10 in 2 - Week of July 10th - The Dukes of Hazardous Waste

  • This is our 10 in 2 report for the week of July 10th

  • 10 news stories from the week that think are important, interesting, or infuriating, provided in about 2 minutes with links to the full stories found on our website.

 

...so here we go:

 

  1. Family-size in-flight bacon burger. New research shows that the most effective individual steps to tackle climate change aren't being discussed. They list four important things: eating a plant-based diet, avoiding air travel, living car-free, and having smaller families. The researchers “hope this information sparks discussion and empowers individuals.” (phys.org)

  2. Do as the Romans do. A New York man built a small food pantry in his yard to help hungry neighbors. Roman Espinoza calls it his “blessing box” The pantry has nonperishable food items and toiletries available for anyone to take, any time of the day, and is reminiscent of those tiny libraries that have been popping up in neighborhoods across the US. (CNN)

  3. Martial blah. Leaked documents and public records reveal a troubling fusion of private security, public law enforcement, and corporate money in the fight over the Dakota Access Pipeline. The Intercept did some amazing reporting that outlines the use of private security firm TigerSwan and it’s soldiers to disrupt the water protectors mission and reputation. (The Intercept)

  4. Calve your cake and eat it too. One of the biggest icebergs recorded in history, twice the volume of North America's Lake Erie, has calved away from the Larsen C ice shelf. We have mentioned this in past episodes, but the thing finally broke loose. It is worth repeating, because there are 32 countries that are smaller than this ice shelf. (Twitter)

  5. Dukes of Hazardous Waste. The state of Texas imposed penalties on less than 3 percent of illegal air pollution releases during industrial malfunctions and maintenance from 2011 through 2016, even though these incidents emitted more than 500 million pounds of pollutants. The lack of enforcement means that the owners are less likely to invest money to upgrade and repair known problems. (Environment Texas)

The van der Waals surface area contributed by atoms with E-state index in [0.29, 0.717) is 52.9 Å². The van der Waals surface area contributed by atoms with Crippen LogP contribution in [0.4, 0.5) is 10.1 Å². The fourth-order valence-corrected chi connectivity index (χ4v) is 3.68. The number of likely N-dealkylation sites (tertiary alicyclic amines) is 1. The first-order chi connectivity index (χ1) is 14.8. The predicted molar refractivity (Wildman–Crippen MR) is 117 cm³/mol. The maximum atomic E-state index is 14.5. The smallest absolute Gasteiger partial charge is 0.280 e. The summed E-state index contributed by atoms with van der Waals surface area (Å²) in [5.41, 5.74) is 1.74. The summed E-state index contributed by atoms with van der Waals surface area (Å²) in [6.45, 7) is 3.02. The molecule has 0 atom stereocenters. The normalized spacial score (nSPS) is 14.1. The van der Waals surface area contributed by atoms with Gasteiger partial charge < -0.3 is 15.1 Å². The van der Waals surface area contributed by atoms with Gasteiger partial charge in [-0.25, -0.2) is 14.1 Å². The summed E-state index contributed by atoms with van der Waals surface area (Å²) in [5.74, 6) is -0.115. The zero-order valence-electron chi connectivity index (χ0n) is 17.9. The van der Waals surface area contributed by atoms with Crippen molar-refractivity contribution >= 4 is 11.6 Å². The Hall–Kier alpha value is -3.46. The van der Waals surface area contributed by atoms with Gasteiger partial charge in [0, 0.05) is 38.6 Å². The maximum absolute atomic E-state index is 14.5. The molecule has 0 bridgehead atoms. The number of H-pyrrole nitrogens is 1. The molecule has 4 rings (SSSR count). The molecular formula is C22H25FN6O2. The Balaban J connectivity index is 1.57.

6. Don’t be deterred. A new report from Global Witness warns of escalating violence against conservationists and protestors, from the U.S. to Africa and beyond. At least 200 people were murdered last year for protecting the land, water, and wildlife in their communities, including five park rangers in Africa’s Virunga National Park. (National Geographic)

  7. All work and no play calling. The top-tier artificial intelligence researchers are getting paid the salaries of NFL quarterbacks, which tells you the demand and the perceived value. Tom Eck, CTO of industry platforms at IBM said “Right now, AI is an elitist sport – there are very few people who know how to practice it.” (EFC)

  8. Juneau what? An Italian multinational oil and gas company has received permission to move ahead with drilling plans in federal waters off Alaska which environmental campaigners say will endanger polar bears, bowhead whales and other marine mammals. Not great news, but at least the permit does not authorize the company to produce oil yet. (The Guardian)

  9. ReFED up. Yesterday I had lunch at the high-tech healthy food joint, Eatsa, with Chris Cochrane, Executive Director of ReFED. The new non-profit is committed to reducing US food waste by 20% within a decade and has developed a comprehensive and practical roadmap to get there. This is one sustainability goal that I can’t imagine anyone being against and Chris is just the sort of leader to get it done.(ReFED)

  10. Podcast of the Week. My illustrious colleague and 10 in 2 report producer, Zach Winter, is really into this podcasting thing and he’s inspired me to listen to all sorts of interesting stuff. Periodically, we’ll share our favorite from the week. This week I invite you to listen to Sam Harris’ interview of historian Timothy Snyder where they discuss Dr. Snyder’s recent book On Tyranny. For anyone who believes in fact based decisions and the slippery political slope associated with spin, lies and propaganda, this is a must listen. (Waking Up with Sam Harris)



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